Ecuador 2015 – part 2: the mountains


Unos, dos, tres, quatros. Si. Non. Por favor. Graçias. ¿Cómo estás? Buenos días. Cafe con leche. ¿Dónde está el baño? That’s pretty much it; after that, my Spanish drops right off. So I get a lot of practice saying, “Lo siento. No entiendo. No hablo español. ¿Habla inglés?” (“I’m sorry, I don’t understand. I don’t speak Spanish. Do you speak English?”)

Everyone who visits Ecuador returns home with the admonition that you really do want to learn Spanish if you’re going to live here. Sure, you can get by without being able to speak the language (I am living proof!), but it does limit your opportunities. And create some funny situations sometimes.

Thanks to a major snowstorm up in New England, Celeste’s flight on January 28 out of Boston was delayed a day. We were meant to meet up at the airport in Quito and then take the bus to Baños, but quick change of plans … I would go on to Baños and she’d join me a day later. So there was Celeste arriving alone at the airport, just after midnight, with the prospect of having to wait until morning to get a bus for the four-hour ride to Baños; and she decides to take a taxi there instead. She heads out to the taxi stand and in her best Spanish quizzes the cab driver, “¿Baños???” The natives are bend-over backwards helpful to gringos, and the taxi driver takes Celeste back through the airport doors and points to the bathrooms sign.

Banos wall artAn easy mistake to make. Baños does indeed mean “bathrooms,” but it also means “baths,” from which the town derives its name. Situated near the active Tungurahua volcano, the town’s thermal baths are just one of many natural attractions that attracts throngs of furriners and nationals. The center of town is dominated by the Basilica and park, and otherwise consists of hostels, restaurants and nightclubs that cater to the crowds, who are otherwise here to enjoy the hiking, biking, rafting and horseback riding in the nearby hills.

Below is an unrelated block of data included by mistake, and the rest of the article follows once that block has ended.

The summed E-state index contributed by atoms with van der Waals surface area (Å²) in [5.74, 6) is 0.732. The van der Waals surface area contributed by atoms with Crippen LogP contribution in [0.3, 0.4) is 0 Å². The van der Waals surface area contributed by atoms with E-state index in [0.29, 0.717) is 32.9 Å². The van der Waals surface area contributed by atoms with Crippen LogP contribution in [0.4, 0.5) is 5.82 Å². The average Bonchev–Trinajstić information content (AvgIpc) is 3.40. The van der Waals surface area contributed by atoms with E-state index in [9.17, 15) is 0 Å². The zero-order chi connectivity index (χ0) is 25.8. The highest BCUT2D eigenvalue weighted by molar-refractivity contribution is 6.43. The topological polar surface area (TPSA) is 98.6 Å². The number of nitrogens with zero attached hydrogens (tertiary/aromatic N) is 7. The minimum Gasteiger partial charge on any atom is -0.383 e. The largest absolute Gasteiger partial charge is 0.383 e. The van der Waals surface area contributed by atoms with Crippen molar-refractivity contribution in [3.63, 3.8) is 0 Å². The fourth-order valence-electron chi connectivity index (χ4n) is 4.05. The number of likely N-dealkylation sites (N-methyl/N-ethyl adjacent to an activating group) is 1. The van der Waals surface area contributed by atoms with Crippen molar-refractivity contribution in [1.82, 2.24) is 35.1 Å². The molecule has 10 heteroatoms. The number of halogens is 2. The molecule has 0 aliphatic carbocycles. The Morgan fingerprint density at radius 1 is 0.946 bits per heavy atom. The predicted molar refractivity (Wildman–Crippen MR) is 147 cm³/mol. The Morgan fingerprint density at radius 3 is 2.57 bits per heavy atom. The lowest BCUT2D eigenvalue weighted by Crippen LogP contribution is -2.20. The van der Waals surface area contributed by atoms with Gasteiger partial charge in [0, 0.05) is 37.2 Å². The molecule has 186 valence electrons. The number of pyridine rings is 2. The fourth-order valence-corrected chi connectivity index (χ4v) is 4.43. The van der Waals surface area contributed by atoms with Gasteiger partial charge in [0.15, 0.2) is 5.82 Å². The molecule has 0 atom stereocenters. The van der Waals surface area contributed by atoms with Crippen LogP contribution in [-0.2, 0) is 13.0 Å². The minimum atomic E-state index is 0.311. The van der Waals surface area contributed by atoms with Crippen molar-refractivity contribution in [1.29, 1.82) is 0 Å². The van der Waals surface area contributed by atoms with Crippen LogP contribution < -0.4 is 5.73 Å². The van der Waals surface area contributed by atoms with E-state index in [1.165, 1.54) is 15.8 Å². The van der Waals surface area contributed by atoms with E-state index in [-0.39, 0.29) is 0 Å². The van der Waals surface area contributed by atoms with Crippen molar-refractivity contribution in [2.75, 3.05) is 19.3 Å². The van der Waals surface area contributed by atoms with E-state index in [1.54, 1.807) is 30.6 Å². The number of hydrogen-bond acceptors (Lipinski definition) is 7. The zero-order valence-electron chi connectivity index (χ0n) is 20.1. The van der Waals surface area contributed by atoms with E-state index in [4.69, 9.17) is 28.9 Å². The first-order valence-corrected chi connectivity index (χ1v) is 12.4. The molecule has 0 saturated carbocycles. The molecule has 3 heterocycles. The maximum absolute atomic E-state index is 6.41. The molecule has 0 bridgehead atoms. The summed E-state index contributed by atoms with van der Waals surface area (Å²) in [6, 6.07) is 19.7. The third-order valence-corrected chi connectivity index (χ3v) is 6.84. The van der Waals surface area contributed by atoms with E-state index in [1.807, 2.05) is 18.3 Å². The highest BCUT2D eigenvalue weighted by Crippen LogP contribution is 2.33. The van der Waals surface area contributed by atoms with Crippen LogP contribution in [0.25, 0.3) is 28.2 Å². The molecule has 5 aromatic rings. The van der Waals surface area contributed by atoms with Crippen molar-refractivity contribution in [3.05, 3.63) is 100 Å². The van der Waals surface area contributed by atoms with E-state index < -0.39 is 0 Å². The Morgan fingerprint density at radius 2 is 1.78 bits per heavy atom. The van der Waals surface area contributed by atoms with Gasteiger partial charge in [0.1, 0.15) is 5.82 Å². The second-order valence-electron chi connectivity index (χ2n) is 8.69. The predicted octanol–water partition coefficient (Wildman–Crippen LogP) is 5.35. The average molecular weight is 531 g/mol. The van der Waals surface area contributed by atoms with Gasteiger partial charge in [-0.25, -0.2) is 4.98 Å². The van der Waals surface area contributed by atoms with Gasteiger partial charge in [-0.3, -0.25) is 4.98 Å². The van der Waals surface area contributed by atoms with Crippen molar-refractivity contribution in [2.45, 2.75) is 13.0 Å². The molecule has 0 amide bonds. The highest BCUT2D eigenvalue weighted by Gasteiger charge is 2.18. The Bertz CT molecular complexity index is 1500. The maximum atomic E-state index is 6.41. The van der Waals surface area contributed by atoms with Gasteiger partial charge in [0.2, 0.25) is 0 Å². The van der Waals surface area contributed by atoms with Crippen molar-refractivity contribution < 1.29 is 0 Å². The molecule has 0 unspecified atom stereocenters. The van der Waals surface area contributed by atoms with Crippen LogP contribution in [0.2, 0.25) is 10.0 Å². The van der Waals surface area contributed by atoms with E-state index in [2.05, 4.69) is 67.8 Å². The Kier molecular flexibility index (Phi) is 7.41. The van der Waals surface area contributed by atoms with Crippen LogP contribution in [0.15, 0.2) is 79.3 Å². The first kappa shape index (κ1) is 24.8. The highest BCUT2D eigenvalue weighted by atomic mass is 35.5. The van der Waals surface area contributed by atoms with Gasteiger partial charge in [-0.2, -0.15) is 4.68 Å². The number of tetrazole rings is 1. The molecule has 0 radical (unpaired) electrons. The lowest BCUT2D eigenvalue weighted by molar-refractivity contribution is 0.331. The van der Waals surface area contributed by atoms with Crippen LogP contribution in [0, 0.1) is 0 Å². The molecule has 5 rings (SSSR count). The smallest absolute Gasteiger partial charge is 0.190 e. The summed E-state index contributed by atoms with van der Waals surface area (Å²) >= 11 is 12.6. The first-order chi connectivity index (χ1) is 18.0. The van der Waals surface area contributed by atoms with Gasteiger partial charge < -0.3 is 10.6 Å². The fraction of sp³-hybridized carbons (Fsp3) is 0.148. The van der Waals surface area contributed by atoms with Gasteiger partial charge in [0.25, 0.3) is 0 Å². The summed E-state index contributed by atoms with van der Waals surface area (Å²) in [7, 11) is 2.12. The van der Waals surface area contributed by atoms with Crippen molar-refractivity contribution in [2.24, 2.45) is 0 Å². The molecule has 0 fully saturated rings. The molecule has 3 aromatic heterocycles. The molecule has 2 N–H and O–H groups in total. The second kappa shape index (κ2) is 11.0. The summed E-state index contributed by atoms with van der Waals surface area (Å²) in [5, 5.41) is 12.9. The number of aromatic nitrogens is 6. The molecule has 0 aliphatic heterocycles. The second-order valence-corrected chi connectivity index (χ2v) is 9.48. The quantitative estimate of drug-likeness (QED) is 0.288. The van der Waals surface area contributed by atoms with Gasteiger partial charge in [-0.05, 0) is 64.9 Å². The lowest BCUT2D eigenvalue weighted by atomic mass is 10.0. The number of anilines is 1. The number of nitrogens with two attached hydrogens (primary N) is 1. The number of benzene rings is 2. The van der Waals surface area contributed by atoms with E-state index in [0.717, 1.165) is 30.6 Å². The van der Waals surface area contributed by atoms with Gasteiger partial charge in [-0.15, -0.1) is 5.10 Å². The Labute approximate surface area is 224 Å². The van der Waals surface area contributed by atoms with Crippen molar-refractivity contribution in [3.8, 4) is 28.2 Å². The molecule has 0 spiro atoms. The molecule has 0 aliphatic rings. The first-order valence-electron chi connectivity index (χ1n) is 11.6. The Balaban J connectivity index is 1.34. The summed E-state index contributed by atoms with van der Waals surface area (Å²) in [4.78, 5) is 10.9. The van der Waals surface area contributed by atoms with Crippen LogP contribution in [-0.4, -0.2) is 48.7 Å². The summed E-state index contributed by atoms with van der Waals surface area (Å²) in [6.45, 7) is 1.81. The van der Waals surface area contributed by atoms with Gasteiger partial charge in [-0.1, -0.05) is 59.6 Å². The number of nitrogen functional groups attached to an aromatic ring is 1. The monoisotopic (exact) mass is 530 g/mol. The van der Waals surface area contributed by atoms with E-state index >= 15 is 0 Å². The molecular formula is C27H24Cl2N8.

We stayed at Hostal Chimenea, at the eastern end of town – an easy walk into the center of town, and just a block from Piscinas de la Virgen, where we took in the volcanic water in one of their three pools located at the foot of a waterfall. The falls are lit up at night, and if the pools weren’t filled to the brim with people, it might make for a romantic setting.

By day we took in the town, meandering from shop to shop, picking up some freshBanos 2 produce at the mercado to make dinner at the hostel. Big recommend for Hostal Chimenea – the rooms are a good size and each has its own balcony. The water was far too cold in the pool to swim in, so we had massages instead, offered right there at the hostel. This is definitely where I’ll stay when I come back.

And when I do come back, the first place I’ll head to is Casa Hood. Absolutely the best food in town, with natural ingredients, I can recommend their salads and burritos and excellent lattes; if we’d only had another 14 days in town, I would have sampled everything else and recommended that too. At 4:30 every afternoon they show a different movie, so guess where we were each day? It’s got an eclectic library, and between the books, the excellent lattes, great mix of people and movies, Casa Hood is the place in town to chill.